Cocktail Garnishes

While the tempation to throw on a heap of trinkets, fruit and “frilly-bits” may be overwhelming – remember to K.I.S.S. your garnishes. Keep Them Simple Stupido. A single piece of strawberry in a champagne glass or a olive in a Martini are classy, ‘tastful’ additions. However, sugar frosted rims, fresh cherries, straws, umbrellas and swizzle sticks are aesthetic additons and should be used to liven up any cocktail.

Classic Garnishes: Maraschino cherries, green olives.

Fruit Garnishes: Fresh lemons, limes and oranges are essential – strawberries, melon and pineapple are also nice additions.

Herb Garnishes: Mint (and Basil) or the top candidates here. Fresh, soft baby leaves should be used.

Toppings: Chocolate, cinnamon, coconut can be dusted or sprinkled on – or with a peeler made into long ‘curls’.

How To Frost a Cocktail Glass

The traditional (“Y” shaped) cocktail glass is best suited to the frosting technique and will give your cocktails that added umph.

Step 1: Holding the glass by the stem, gently dip into some beaten egg whites mixed with, juice (i.e. lemon), syrup (such as grenadine), or even a liqueur such as Frengelico.

Step 2: Fill a flat dish with castor sugar and then press the rim of the glass (from step 1) into the sugar and turn the glass slowly to coat the edges. Once coated, turn the glass upright and gently tap off any exess sugar.

How To Prepare Fruit Garnishes

Be sure to use only fresh fruit here. Fruit, with the peel left on, can be cut into slices, rings, quarters or halves. Pineapple should be cut into small triangles or long spears.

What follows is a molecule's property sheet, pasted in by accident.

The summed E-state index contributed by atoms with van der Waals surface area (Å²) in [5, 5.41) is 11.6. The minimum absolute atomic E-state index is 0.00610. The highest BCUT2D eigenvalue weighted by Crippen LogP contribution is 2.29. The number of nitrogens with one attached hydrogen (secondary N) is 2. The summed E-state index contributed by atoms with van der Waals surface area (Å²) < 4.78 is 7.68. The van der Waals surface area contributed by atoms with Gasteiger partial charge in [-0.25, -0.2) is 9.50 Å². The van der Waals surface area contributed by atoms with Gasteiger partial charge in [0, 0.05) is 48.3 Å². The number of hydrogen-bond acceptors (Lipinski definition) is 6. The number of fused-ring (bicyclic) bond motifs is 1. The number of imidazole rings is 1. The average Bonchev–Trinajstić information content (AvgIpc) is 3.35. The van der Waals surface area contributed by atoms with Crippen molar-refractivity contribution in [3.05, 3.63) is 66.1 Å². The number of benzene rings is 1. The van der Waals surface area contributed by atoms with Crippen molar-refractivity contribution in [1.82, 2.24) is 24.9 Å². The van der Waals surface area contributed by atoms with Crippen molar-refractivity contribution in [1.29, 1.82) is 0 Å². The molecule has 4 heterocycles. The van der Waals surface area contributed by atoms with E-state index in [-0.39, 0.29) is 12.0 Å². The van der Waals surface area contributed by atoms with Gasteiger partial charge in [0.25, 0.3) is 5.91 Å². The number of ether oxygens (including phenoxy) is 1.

To make a twist: cut a small strip of lemon/orange zest then place and twist of the drink. Or alternatively drop into the drink and allow the citrus flavours to enhance the drink further.

To make a spiral: with the same pairing knife cut a strip about 5mm wide and 10-15cm wide long, then by hand curl it into the desired shape. When making spirals ahead of time, use a pencil or spoon to twist strips around.

Strawberry Garnish: when placing a strawberry on the glass, keep the leaves and cut the strawberry almost in half. To fan it, make a few slits in the strawberry.

Melon Balls: using a melon-baller, shape the fruit then place it on a toothpick..

Ice: be liberal with your ice and use larger ice cubes to ensure they don’t melt (and dilute the drink) to quickly. To be really fancy you can freeze slivers of fruit or mint into ice cubes. If you don’t have crushed ice place the cubes in a kitchen towel and ‘crush’ them a rolling pin or mallet.

Part 2 coming soon.


About Author

Lover of gadgets, men's culture, cool stuff, Earl Grey tea and all things manly. An optimist in his prime. When he's not keeping the wheels turning at Mantality HQ you'll find him trawling the web, and visiting trade shows to find the newest and coolest gadgets. During his down time he's usually with his 2 dogs, on the golf course, cycling or basking in the literary company of Oscar Wilde, Bret Easton Ellis or Martin Amis whilst drinking espresso strong enough to strip paint.